Moreover, our results indicate that AmILP1 and AmILP2 have different roles during honey bee larval development, which is also consistent with their expression profiles (de Azevedo and Hartfelder, 2008). In Drosophila, different ILPs show tissue-specific functions. Whereas brain ILPs tend to regulate energy metabolism and control hemolymph sugar titers (Broughton et al., 2005; Rulifson et al., 2002), fat body ILPs are the functional equivalent of insulin-like growth factor 1 (IGF1), modulating cell proliferation and organ growth (Okamoto et al., 2009). It has already been suggested that AmILP2 may act as an IGF in the larval fat body of honey bees (Wheeler et al., 2006), but functional evidence for this hypothesis was lacking. Our data now indicate that AmILP2 knockdown in the fat body does not modulate hemolymph sugar levels during larval development, but instead AmILP2 is more related to ovary development and body mass in larvae.

Our study suggests that fat body AmILP2 more likely contributes to regulating ovariole development rather than all worker traits, as AmILP2 knockdown did not significantly affect the expression of other worker traits. Additionally, both JH and ILPs are involved in anti-apoptosis in many other insect species (Schmidt Capella and Hartfelder, 2002; Johnson et al., 2006). Therefore, AmILP2 knockdown in the fat body may mediate ovary degradation at the end of larval development. As AmILP2 knockdown did not change JH titers and the AmILP2 mRNA level was not significantly correlated with JH titers, AmILP2 may be indirectly connected with JH through other regulators such as AmILP1. Clearly, further studies are needed to test the hypothesis.

Moreover, ovary size and body size in adult bees generally are correlated (Linksvayer et al., 2011), suggesting their regulatory pathways may have common elements. Studies in Drosophila showed that fat body DILPs are involved in regulating body size (Okamoto et al., 2009) and fat cell mass (DiAngelo and Birnbaum, 2009). Here, we found that AmILP1 dsRNA treatment significantly increased AmILP2 transcript abundance at the whole-body level (mainly fat bodies), and also increased the body mass of fifth instar larvae, leading us to infer that fat body AmILP2 in honey bee larva may also play a role in determining body mass.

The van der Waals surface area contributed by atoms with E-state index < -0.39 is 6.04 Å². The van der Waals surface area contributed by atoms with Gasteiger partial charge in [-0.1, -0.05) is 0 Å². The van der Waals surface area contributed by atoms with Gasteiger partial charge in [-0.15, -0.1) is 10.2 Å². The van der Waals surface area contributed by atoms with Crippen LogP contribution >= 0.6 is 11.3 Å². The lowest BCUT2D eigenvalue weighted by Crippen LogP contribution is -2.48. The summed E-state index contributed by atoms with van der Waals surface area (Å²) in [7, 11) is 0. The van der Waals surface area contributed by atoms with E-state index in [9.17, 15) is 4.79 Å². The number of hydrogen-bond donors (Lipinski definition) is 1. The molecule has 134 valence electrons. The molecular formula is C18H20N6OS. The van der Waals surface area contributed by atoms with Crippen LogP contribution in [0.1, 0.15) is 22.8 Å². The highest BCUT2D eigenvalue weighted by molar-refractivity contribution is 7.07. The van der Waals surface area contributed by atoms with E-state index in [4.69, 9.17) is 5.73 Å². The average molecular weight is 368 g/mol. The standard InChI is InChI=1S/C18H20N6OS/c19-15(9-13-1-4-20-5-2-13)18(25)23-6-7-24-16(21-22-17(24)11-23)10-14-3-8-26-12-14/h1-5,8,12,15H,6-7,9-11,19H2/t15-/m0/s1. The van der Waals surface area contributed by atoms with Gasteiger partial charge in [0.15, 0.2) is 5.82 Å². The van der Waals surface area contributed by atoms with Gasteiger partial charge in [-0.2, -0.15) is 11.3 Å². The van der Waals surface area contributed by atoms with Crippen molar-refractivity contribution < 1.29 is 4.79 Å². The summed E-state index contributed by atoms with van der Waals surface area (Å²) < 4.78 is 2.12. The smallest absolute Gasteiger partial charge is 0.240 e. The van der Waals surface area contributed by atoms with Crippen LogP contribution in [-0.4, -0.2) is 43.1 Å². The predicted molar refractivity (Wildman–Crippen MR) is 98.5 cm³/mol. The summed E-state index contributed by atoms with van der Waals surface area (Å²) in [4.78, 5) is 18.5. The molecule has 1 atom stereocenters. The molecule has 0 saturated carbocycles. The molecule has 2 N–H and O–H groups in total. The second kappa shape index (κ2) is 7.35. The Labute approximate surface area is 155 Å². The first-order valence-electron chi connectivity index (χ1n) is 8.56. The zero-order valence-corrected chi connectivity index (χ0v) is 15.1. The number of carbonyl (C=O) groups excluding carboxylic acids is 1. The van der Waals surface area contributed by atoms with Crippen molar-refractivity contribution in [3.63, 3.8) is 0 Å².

CONCLUSIONS

To summarize, by means of an RNAi approach we demonstrated that AmILP2 expressed in the fat body is directly involved in the expression of a queen-type ovary during honey bee caste development, whereas AmILP1 may have an indirect effect via modulation of JH production in the CA. Thus, we propose that the regulation of worker caste development is not simply a reversed pathway of queen caste development; instead, a network of regulators must cooperate with JH to drive worker development. Furthermore, rather than being an insulin-like peptide, the function of AmILP2 appears to be similar to IGF, regulating cell and organ growth. In agreement with other studies (Kamakura, 2011; Mutti et al., 2011a), our study supports the suggestion that the IIS pathway has a modulatory and probably only minor role in caste development of honey bees. Nonetheless, as binding affinities of AmILPs to AmInRs have not yet been investigated in honey bees, the exact role of AmILPs and AmInRs, especially their interactions with other local signaling and endocrine pathways, are still puzzling in our understanding of honey bee development and physiology.

Acknowledgements

We thank O. Kaftanoglu for his assistance with experiments, and A. Dolezal, K. Dolezal, J. Gibson, T. L. Zhang and three anonymous reviewers for helpful comments.

FOOTNOTES

FUNDING

This research was supported by the Research Council of Norway [grant nos 180504 and 185306 to G.V.A.] and the National Institute on Aging [grant no. NIA P01 AG22500 to Robert E. Page, Jr and G.V.A.). S.V.A. received a PhD fellowship from Fundação de Amparo à Pesquisa do Estado de São Paulo [FAPESP 2007/04859-5]. Deposited in PMC for release after 12 months.

LIST OF ABBREVIATIONS

     
  • AmILP

    Apis mellifera insulin-like peptide

  •  
  • AmInR

    Apis mellifera insulin receptor

  •  
  • CA

    corpora allata

  •  
  • DILP

    Drosophila insulin-like peptide

  •  
  • dsRNA

    double-stranded RNA

  •  
  • EGF

    epidermal growth factor

  •  
  • EGFR

    epidermal growth factor receptor

  •  
  • GFP

    green fluorescent protein

  •  
  • IGF

    insulin-like growth factor

  •  
  • IIS

    insulin/insulin-like growth factor 1 signaling

  •  
  • ILP

    insulin-like peptide

  •  
  • IRS

    insulin receptor substrate

  •  
  • JH

    juvenile hormone

  •  
  • RNAi

    RNA interference

  •  
  • RT-qPCR

    real-time quantitative PCR

  •  
  • TOR

    target of rapamycin